Offshore Renewable Energy Deployment

Submitting Institution

Manchester Metropolitan University

Unit of Assessment

Earth Systems and Environmental Sciences

Summary Impact Type


Research Subject Area(s)

Earth Sciences: Oceanography
Engineering: Maritime Engineering, Interdisciplinary Engineering

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Summary of the impact

Examples are provided of significant impact by the Centre for Mathematical Modelling and Flow Analysis (CMMFA) upon the Marine Renewables and Offshore Wind communities. In particular, CMMFA informed the design of a novel wave energy converter being commercialised for connection to the national grid. CMMFA has also contributed to a study of the design parameters for an offshore wind power station as part of a larger interdisciplinary collaborative research effort. This work responds to and informs the RCUK Energy Programme via underpinning research, capacity building and provision of trained personnel thus enacting UK Government Energy Policy.

Underpinning research

The context for the Impact case study is the UK Department of Energy and Climate Change 2007 Energy White Paper and its UK Renewable Energy Roadmap and 2012 update. These documents set out the UK Government policy and target to deliver 15% of UK energy from renewables by 2020. Eight technology areas are identified: onshore wind, offshore wind, marine energy, biomass electricity, biomass heat, ground/air source heat pumps and renewable transport. Responsibility for delivering the technology rests in part with the RCUK Energy Programme, which, through its funded programmes, seeks to position the UK to meet its energy and environmental targets and policy goals through world-class research with impact, capacity building and training. The RCUK programme, with £625M invested thus far, is helping the UK to make evidence-based policy decisions on energy addressing the climate change agenda, including changes to regulatory mechanisms and impact assessments. CMMFA's research and Impact case study is linked to 2 of the above 8 technology areas, namely marine energy and offshore wind.

Active in the area of free surface hydrodynamics since 1995, CMMFA has developed in-house advanced computational fluid dynamics (CFD) models and software. The work cited relates to the environmental impact assessment arising from climate change, sea level rise and increased storm activity in the offshore environment. This has critical implications for the safe deployment and survivability of past, existing and proposed offshore structures for both wind and wave power, which in deep water are increasingly likely to be novel floating structures. The design and survivability of these structures depends critically on the reliability of hydrodynamic impact load predictions. These are a key component of a fully integrated design solution for offshore marine structures involving other disciplines such as electrical power engineering, materials science, rotor aerodynamics and condition monitoring as well as environmental impact, regulatory and socio-economic issues.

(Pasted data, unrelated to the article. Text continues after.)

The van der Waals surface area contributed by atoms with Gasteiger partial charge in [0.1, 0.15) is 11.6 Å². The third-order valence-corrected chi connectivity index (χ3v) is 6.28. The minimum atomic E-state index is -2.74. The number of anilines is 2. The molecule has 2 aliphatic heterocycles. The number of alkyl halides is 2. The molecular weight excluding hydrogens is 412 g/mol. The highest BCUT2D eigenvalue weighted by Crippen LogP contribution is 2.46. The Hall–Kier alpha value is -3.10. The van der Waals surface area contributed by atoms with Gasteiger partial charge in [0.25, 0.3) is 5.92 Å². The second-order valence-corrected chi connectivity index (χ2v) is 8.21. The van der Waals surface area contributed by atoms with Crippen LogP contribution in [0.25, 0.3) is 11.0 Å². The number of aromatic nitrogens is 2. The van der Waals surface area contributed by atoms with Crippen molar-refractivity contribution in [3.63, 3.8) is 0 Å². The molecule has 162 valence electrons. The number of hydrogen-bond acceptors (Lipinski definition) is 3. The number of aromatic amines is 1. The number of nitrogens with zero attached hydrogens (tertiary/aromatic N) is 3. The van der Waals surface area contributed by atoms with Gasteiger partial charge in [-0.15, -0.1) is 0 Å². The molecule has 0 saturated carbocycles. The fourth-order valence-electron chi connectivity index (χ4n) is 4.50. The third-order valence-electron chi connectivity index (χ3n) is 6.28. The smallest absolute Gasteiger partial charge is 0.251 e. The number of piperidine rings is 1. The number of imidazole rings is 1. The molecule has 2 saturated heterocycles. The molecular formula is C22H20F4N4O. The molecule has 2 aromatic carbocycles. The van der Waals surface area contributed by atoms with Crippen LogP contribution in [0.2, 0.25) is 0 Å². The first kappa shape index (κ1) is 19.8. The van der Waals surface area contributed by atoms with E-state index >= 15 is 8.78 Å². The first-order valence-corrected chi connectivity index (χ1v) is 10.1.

Supported by experimental studies conducted in collaborating partner laboratories at Bath, Edinburgh, Hull, Lancaster, Manchester, Oxford, Plymouth and Queen's Belfast universities, work was focused upon constructing a detailed, validated, computational model in the form of a so-called numerical wave tank (NWT). This simulates both laboratory-scale and full-scale devices in realistic wave climates and led to the development of the CMMFA's AMAZON suite of flow codes. CMMFA brought novel developments in numerical techniques over the discipline boundary from its pre-1995 work in aeronautical CFD. CMMFA pioneered their use in the sister discipline of hydrodynamics. These included optimized adaptive mesh generation that preserves the favourable properties and simplicity of rectangular grids whilst combining these with so-called cut (trimmed) cells [1] that align with stationary irregular boundaries/terrain, or objects moving with up to six degrees of freedom (DoF); and, Riemann-based flow solvers that provide high resolution of cell-interface fluxes [2]. The suite of codes developed included i) a numerical wave flume based on the shallow water equations (a depth-integrated form of the Navier-Stokes equations) suitable for calculating wave run-up in near-shore regions [3] and, ii) a 3D NWT based on a full two-fluid viscous Navier-Stokes solution in both air and water regions above and below the free (water) surface. This can model wave generation, steepening, overturning and breaking over a structure [4, 5]. In the NWT, numerical wave paddles move, either singly or in groups, to generate the required wave characteristics, e.g. directionally focussed waves. Boundary conditions eliminate reflections or allow waves to pass through. Outputs are a full set of flow variables e.g. pressure and velocity fields, water surface elevations, forces and body motion response. These supplement laboratory experiments and prototype testing. The result is a fully detailed flow model incorporating all relevant physics above and below the water surface. This includes the fluids, air and water, aeration as waves break and impact a structure, wind effects on waves and the motion response of the structure. In contrast contemporaneous diffraction models and potential flow codes were not suitable for breaking waves whilst previous NWTs based on the full Navier-Stokes equations did not include compressible phenomena such as aeration and cavitation. This may be important in quantifying loadings under extreme wave conditions in which structures must survive [6]. Since 1999, the group's work in the hydrodynamics area has been funded continuously by the EPSRC via 12 research grants and two Joule Centre grants, (total > £10M). Seven of these are within the current REF period (four are current). The majority of awards involve collaboration with leading laboratory-based groups (as stated above) or are multi-disciplinary consortium-led collaborations, e.g. with project partners in the EPSRC SUPERGEN programmes. The group has produced over 60 peer-reviewed publications in the underpinning area.